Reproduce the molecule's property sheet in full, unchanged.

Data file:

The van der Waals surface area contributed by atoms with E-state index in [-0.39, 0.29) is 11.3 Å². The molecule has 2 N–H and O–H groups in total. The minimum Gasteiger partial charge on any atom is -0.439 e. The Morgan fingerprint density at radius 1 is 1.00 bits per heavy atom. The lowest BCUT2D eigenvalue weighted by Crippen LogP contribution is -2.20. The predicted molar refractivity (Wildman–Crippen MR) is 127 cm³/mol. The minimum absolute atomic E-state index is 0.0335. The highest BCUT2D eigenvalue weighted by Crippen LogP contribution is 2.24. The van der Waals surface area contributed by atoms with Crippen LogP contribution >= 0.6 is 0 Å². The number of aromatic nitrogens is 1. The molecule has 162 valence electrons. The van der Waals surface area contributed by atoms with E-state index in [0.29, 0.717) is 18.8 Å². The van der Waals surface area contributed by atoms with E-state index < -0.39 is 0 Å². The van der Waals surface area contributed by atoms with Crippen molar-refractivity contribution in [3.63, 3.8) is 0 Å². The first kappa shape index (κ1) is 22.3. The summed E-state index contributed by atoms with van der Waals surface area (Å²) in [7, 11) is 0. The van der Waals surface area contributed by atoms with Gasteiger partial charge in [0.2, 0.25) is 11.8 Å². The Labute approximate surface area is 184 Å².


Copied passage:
The van der Waals surface area contributed by atoms with E-state index in [-0.39, 0.29) is 11.3 Å². The molecule has 2 N–H and O–H groups in total. The minimum Gasteiger partial charge on any atom is -0.439 e. The Morgan fingerprint density at radius 1 is 1.00 bits per heavy atom. The lowest BCUT2D eigenvalue weighted by Crippen LogP contribution is -2.20. The predicted molar refractivity (Wildman–Crippen MR) is 127 cm³/mol. The minimum absolute atomic E-state index is 0.0335. The highest BCUT2D eigenvalue weighted by Crippen LogP contribution is 2.24. The van der Waals surface area contributed by atoms with Crippen LogP contribution >= 0.6 is 0 Å². The number of aromatic nitrogens is 1. The molecule has 162 valence electrons. The van der Waals surface area contributed by atoms with E-state index in [0.29, 0.717) is 18.8 Å². The van der Waals surface area contributed by atoms with E-state index < -0.39 is 0 Å². The van der Waals surface area contributed by atoms with Crippen molar-refractivity contribution in [3.63, 3.8) is 0 Å². The first kappa shape index (κ1) is 22.3. The summed E-state index contributed by atoms with van der Waals surface area (Å²) in [7, 11) is 0. The van der Waals surface area contributed by atoms with Gasteiger partial charge in [0.2, 0.25) is 11.8 Å². The Labute approximate surface area is 184 Å².